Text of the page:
Kim: Do you think foreign correspondents should have to bone up on the history and culture of the place before the go in country. Afghanistan's civilization and recent Soviet sphere period seem never to enter into the reporting these days. Similar ignorance or denial is also apparent in reporting from the turmoil in North Africa and the Middle East. Your stories from the region offered great snapshots of the current situation that were so much more interesting than the daily bombings, etc. Can't wait to get the book.

In short: Yes. Correspondents should have to bone up on a place before reporting on it. Also, it helps a great deal to stay in a place for a long time, to be able to accurately understand and explain it. It took me years to get a handle on Afghanistan and Pakistan, and I'm still learning.

Of course, given the expense of foreign reporting, and the economic state of the U.S. media, that's not always possible today. Unless people are willing to pay for foreign news expertise, getting that nuanced news is tough. There's some truth to the statement that you get what you pay for.

Hi Kim, No expert in Arabic, but I think a "talib" is just the word for a student. Same as "madressa" is the Arabic word for school, but we have given it a special meaning. I guess as long as you know "kanafi" is a kind of Arabic desert you know enough.

Fair enough -- talib is a student. A madrassa is a school. But the way that "talib" and "madrassa" are used in Afghanistan and Pakistan are for a student of Islam, a school of Islam. From what Afghans and Pakistanis told me...

What was one of the most inspiring things you saw when you were over there? Was there anything?

Sorry, but I guess someone has to ask it. How much effect did you being woman have on your relations with the "locals" and your ability to do your job?

Somebody always has to ask it! Obviously, it's different being a female reporter than being a male one, especially in countries like Afghanistan and Pakistan. In Afghanistan, we were seen as the "third sex" -- not the same as local women, not the same as foreign men. It was great -- we had access to the entire population, meaning we could do very important stories about women and families, stories that it was sometimes difficult for male reporters to access. Officials were often happy to meet with us because they wanted to show us hospitality or because they were curious. (Not sure how that compares with the male journo treatment, having no experience in that department.)

At times, though, being a woman was a hassle. We were grabbed. Random men called in the middle of the night to say things like "I love you" or "How are you?" It didn't matter what we looked like. Mattered that we were Western women.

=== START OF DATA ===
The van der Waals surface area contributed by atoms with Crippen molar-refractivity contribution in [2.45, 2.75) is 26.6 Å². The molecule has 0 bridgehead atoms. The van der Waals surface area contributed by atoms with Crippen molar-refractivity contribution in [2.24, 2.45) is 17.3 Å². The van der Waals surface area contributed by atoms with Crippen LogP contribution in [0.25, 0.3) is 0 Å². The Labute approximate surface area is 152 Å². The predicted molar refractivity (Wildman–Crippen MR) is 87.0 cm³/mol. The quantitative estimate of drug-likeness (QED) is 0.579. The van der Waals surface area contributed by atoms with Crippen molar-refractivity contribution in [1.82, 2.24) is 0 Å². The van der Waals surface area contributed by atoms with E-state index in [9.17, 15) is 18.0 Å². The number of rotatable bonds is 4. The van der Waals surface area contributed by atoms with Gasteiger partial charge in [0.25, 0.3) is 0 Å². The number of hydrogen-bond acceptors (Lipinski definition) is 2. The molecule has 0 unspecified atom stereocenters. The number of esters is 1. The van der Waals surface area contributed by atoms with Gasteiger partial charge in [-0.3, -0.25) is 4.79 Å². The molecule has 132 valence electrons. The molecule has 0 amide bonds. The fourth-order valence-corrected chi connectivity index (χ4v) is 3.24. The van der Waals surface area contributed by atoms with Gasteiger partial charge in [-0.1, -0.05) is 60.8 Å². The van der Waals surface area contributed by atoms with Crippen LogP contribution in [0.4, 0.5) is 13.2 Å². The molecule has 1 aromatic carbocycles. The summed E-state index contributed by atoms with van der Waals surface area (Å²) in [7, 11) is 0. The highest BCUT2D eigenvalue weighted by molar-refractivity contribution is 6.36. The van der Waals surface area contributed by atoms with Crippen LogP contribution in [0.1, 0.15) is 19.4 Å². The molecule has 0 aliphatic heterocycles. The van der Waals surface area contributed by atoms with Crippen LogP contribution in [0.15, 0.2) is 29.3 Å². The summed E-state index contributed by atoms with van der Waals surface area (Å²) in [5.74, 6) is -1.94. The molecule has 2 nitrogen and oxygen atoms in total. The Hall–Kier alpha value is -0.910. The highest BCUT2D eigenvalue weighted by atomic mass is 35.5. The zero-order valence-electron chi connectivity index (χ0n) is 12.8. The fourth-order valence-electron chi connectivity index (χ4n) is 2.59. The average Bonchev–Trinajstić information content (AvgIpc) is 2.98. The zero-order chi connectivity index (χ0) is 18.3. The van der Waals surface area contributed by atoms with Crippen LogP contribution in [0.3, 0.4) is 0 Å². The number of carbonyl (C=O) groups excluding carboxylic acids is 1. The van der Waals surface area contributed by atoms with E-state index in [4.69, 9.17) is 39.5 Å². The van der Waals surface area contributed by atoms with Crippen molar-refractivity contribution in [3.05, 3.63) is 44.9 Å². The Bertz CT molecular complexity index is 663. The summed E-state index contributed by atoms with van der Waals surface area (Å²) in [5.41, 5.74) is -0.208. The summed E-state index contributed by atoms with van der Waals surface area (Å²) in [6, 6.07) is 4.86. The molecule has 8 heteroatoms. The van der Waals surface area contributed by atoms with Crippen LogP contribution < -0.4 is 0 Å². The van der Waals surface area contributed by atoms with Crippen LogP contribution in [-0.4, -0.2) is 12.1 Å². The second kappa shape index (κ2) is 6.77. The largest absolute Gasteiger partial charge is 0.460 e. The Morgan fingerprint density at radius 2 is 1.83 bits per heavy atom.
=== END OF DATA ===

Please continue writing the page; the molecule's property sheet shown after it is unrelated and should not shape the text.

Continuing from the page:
I write a lot about this in the book -- and hopefully, show some of the hypocrisies in the region that being a Western woman allowed me to bring out.

A good friend recently returned from 3 months in Kabul working on a film project, he stayed at a spot that is very popular with Ex Pats in the scene, and from his descriptions of wild parties, drinking and generally activities that would be considered unacceptable to the local population... I wonder if you have a senss of what the locals feel about these people -- not the military, but journalists, documentary film makers, NGO workers, etc, who come into their country and behave in such a manner. I grew up understanding that when traveling abroad it was best to respect the local customs as much as possible so as to show respect for the people... do you find this just isn't the case with this group of people, and are they giving all Westerners a bad name there?

Ouch, a good question. I write about this a lot in the book -- and I tried to put myself in the middle of the craziness, because otherwise, I'd be a big hypocrite.  I think the social scene in Kabul started as a kind of antidote to living in a closed society, one where expats basically go from home to work and back home again. Crazy parties and restaurants were seen as a release.

I do think that it's a problem, though, when there are restaurants in a country that foreigners can go to, while locals can't. It's a problem when foreigners are obviously drunk in public, or when parties and restaurants are so loud the neighbors complain, or when foreigners are allowed to buy booze, which was against the country's rules and mores. Afghans resented that -- the conservatives and the liberals.

Yet I don't know whether this scene causes more resentment than more critical issues in Afghanistan, such as civilian casualties and the corruption. Most Afghans worry more about those issues -- the expat social scene is just sort of seen as icing on that particular cake.